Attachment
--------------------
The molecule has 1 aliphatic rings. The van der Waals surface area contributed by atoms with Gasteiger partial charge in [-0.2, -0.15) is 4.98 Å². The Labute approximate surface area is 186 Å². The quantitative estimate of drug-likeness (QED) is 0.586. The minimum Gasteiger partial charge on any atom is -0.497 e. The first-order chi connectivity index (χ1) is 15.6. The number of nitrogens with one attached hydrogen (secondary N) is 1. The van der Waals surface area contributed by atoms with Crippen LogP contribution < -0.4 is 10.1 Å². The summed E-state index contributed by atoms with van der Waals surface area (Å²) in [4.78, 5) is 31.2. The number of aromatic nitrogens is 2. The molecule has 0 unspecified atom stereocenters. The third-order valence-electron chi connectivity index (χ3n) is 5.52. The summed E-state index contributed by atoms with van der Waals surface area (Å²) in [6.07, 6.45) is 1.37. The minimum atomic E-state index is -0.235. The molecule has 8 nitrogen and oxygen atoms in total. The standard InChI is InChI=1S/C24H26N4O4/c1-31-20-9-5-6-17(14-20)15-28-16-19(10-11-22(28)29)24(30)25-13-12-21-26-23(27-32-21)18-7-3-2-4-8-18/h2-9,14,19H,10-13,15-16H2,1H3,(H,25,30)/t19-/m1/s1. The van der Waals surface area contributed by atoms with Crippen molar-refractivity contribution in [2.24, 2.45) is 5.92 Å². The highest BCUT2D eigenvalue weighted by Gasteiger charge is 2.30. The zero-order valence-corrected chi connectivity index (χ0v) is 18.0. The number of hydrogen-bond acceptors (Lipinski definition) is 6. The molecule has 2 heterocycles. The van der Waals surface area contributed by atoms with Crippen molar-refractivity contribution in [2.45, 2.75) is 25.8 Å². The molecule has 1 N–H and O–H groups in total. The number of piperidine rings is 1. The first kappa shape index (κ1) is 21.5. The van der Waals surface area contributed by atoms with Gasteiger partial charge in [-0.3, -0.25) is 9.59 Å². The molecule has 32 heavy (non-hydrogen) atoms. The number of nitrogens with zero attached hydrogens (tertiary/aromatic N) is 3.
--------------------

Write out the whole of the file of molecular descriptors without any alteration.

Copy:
The molecule has 1 aliphatic rings. The van der Waals surface area contributed by atoms with Gasteiger partial charge in [-0.2, -0.15) is 4.98 Å². The Labute approximate surface area is 186 Å². The quantitative estimate of drug-likeness (QED) is 0.586. The minimum Gasteiger partial charge on any atom is -0.497 e. The first-order chi connectivity index (χ1) is 15.6. The number of nitrogens with one attached hydrogen (secondary N) is 1. The van der Waals surface area contributed by atoms with Crippen LogP contribution < -0.4 is 10.1 Å². The summed E-state index contributed by atoms with van der Waals surface area (Å²) in [4.78, 5) is 31.2. The number of aromatic nitrogens is 2. The molecule has 0 unspecified atom stereocenters. The third-order valence-electron chi connectivity index (χ3n) is 5.52. The summed E-state index contributed by atoms with van der Waals surface area (Å²) in [6.07, 6.45) is 1.37. The minimum atomic E-state index is -0.235. The molecule has 8 nitrogen and oxygen atoms in total. The standard InChI is InChI=1S/C24H26N4O4/c1-31-20-9-5-6-17(14-20)15-28-16-19(10-11-22(28)29)24(30)25-13-12-21-26-23(27-32-21)18-7-3-2-4-8-18/h2-9,14,19H,10-13,15-16H2,1H3,(H,25,30)/t19-/m1/s1. The van der Waals surface area contributed by atoms with Crippen molar-refractivity contribution in [2.24, 2.45) is 5.92 Å². The highest BCUT2D eigenvalue weighted by Gasteiger charge is 2.30. The zero-order valence-corrected chi connectivity index (χ0v) is 18.0. The number of hydrogen-bond acceptors (Lipinski definition) is 6. The molecule has 2 heterocycles. The van der Waals surface area contributed by atoms with Crippen molar-refractivity contribution in [2.45, 2.75) is 25.8 Å². The molecule has 1 N–H and O–H groups in total. The number of piperidine rings is 1. The first kappa shape index (κ1) is 21.5. The van der Waals surface area contributed by atoms with Gasteiger partial charge in [-0.3, -0.25) is 9.59 Å². The molecule has 32 heavy (non-hydrogen) atoms. The number of nitrogens with zero attached hydrogens (tertiary/aromatic N) is 3.